8. Re: STEP Maths I, II, III 1996 Solutions
(Original post by insparato)
Got through the first part okay. Dont think i can get the other parts out, ill have a rethink later ive done too much STEP maths this weekend and not enough biology .
Hint: (in white)

Use the relation between the coefficients of a polynomial and the sum/product of it's roots.
9. Re: STEP Maths I, II, III 1996 Solutions
STEP I Q4

If |a| > 1 then (a^2 - 1) > 0 and we can square root it to get a real answer.

If |a| < 1 then (1 - a^2) > 0 and we can sqaure root this to get a real answer.

Now consider the compound angle formula for tan

Let A = tana and B = tanb so a = arctan A and b = arctanB

Damn that's a lot of algebra for a STEP I question.
Last edited by datr; 04-03-2007 at 15:58.
10. Re: STEP Maths I, II, III 1996 Solutions
STEP I Question 6

i) f(x) sin(x/2) = sin(n + 1/2)x
But SUM 2sin(x/2)coskx = sin(n + 1/2)x - sin(n - 1/2)x + sin(n - 1/2)x - ... - sin(x/2)
2sin(x/2) SUM coskx = sin(n + 1/2)x - sin(x/2)
f(x) sin(x/2) = sin(x/2) + 2sin(x/2) SUM coskx
f(x) = 1 + 2 SUM coskx

ii) INT f(x) dx
= INT 1 + 2 SUM coskx dx
= [x] + 2 SUM INT coskx dx
= pi + 2 [sinx + (1/2)sin2x + (1/3)sin3x + ... + (1/n)sinnx]
= pi
(sinkx = 0 at 0, mpi, m E Z)

INT f(x) cosx dx
= INT sin(n + 1/2)x.cosx/sin(x/2) dx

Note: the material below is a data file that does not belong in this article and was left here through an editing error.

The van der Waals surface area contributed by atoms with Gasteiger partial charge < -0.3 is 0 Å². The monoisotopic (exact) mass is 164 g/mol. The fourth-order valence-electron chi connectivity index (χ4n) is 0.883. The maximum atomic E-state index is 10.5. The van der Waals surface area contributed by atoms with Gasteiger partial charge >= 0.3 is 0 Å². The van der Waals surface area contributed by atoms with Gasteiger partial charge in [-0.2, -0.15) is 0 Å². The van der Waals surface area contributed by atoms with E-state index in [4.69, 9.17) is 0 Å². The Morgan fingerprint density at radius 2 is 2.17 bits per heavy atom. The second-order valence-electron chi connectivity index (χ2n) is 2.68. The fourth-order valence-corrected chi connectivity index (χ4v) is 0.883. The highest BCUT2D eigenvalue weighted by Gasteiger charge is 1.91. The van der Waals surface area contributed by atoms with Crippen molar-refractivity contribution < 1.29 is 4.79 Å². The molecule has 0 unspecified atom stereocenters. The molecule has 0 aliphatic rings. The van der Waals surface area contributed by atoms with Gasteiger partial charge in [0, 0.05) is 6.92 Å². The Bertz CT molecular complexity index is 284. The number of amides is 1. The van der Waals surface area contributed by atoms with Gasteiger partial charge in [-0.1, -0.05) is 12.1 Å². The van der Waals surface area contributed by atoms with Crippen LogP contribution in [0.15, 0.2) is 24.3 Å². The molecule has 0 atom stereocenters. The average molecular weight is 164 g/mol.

= INT sin(n + 1/2)x.(1 - sin^2(x/2))/sin(x/2) dx
= INT f(x) dx - INT sin(n + 1/2)x.sin(x/2) dx
= pi + (1/2)INT cos(n+1)x - cos(n)x dx
= pi + (1/2)[(1/n+1)sin(n+1)x - (1/n)sin(n)x]
= pi
11. Re: STEP Maths I, II, III 1996 Solutions
That's the pure from STEP I finished now (when datr posts), as DFranklin did 5 on the last page.

EDIT: you've got your listings a little confused, I just did 6 not 4
Last edited by Speleo; 04-03-2007 at 15:45.
12. Re: STEP Maths I, II, III 1996 Solutions
Typing up STEP III question 2 Now

- eqn 1
- eqn 2
- eqn 3

eqn (2 - 1)

-eqn4

sub eqn 4 into 3

-eqn 5

sub eqn 4 into 2
-eqn6

subtracting 6 from 5

Sub into eqn 5

Sub these back into eqn 1 just to see they are indeed satisfy the system.

Therefore

Not complete, the cases A = 0, A = 1 have to be investigated as the standard solution blows up when A = 0 and A = 1. Ive done alot of maths today so i wont be doing this tonight but i might have a go tomorrow or something... Anyone who feels up to finishing it can do so freely .
Last edited by insparato; 04-03-2007 at 17:51.
13. Re: STEP Maths I, II, III 1996 Solutions
STEP II Question 5

u = z + 1/z
z^4 + z^3 + z^2 + z + 1 = 0
z^2 + z + 1 + 1/z + 1/z^2 = 0
1 + u + u^2 - 2 = 0
u^2 + u - 1 = 0
u = [-1 +- rt5]/2
z^2 + z[1 -+ rt5]/2 + 1 = 0
z = {[-1 +- rt5]/2 +- sqrt[[-1 +- rt5]^2/4 - 4]}/2
z = -(1/4) +- rt(5)/4 +- (1/2)sqrt[-(5/2) -+ (1/2)rt5]
z =
-(1/4) + rt(5)/4 + (1/2)sqrt[-(5/2) - (1/2)rt5]